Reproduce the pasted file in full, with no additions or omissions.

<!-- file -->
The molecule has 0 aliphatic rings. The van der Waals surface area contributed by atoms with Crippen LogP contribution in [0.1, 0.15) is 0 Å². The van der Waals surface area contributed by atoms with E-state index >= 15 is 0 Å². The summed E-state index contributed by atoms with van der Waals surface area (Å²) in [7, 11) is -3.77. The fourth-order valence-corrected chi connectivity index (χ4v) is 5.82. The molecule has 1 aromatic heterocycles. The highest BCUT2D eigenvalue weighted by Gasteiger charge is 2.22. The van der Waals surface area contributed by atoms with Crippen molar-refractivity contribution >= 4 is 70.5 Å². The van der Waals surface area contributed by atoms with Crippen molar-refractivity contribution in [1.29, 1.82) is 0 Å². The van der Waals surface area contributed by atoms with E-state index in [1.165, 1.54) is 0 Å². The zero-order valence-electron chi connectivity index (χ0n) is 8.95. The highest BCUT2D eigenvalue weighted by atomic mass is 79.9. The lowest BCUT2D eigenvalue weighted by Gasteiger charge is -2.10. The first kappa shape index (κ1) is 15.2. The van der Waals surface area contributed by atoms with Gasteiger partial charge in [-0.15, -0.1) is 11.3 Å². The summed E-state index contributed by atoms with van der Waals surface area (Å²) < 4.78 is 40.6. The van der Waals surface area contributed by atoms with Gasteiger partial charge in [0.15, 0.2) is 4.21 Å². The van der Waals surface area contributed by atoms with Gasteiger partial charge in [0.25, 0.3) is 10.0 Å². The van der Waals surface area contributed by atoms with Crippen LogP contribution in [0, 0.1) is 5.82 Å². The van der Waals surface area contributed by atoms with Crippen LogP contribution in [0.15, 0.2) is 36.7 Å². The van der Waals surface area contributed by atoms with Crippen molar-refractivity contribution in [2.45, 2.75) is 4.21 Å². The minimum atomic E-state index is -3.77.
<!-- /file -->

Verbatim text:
The molecule has 0 aliphatic rings. The van der Waals surface area contributed by atoms with Crippen LogP contribution in [0.1, 0.15) is 0 Å². The van der Waals surface area contributed by atoms with E-state index >= 15 is 0 Å². The summed E-state index contributed by atoms with van der Waals surface area (Å²) in [7, 11) is -3.77. The fourth-order valence-corrected chi connectivity index (χ4v) is 5.82. The molecule has 1 aromatic heterocycles. The highest BCUT2D eigenvalue weighted by Gasteiger charge is 2.22. The van der Waals surface area contributed by atoms with Crippen molar-refractivity contribution >= 4 is 70.5 Å². The van der Waals surface area contributed by atoms with Crippen molar-refractivity contribution in [1.29, 1.82) is 0 Å². The van der Waals surface area contributed by atoms with E-state index in [1.165, 1.54) is 0 Å². The zero-order valence-electron chi connectivity index (χ0n) is 8.95. The highest BCUT2D eigenvalue weighted by atomic mass is 79.9. The lowest BCUT2D eigenvalue weighted by Gasteiger charge is -2.10. The first kappa shape index (κ1) is 15.2. The van der Waals surface area contributed by atoms with Gasteiger partial charge in [-0.15, -0.1) is 11.3 Å². The summed E-state index contributed by atoms with van der Waals surface area (Å²) < 4.78 is 40.6. The van der Waals surface area contributed by atoms with Gasteiger partial charge in [0.15, 0.2) is 4.21 Å². The van der Waals surface area contributed by atoms with Gasteiger partial charge in [0.25, 0.3) is 10.0 Å². The van der Waals surface area contributed by atoms with Crippen LogP contribution in [0, 0.1) is 5.82 Å². The van der Waals surface area contributed by atoms with Crippen LogP contribution in [0.15, 0.2) is 36.7 Å². The van der Waals surface area contributed by atoms with Crippen molar-refractivity contribution in [2.45, 2.75) is 4.21 Å². The minimum atomic E-state index is -3.77.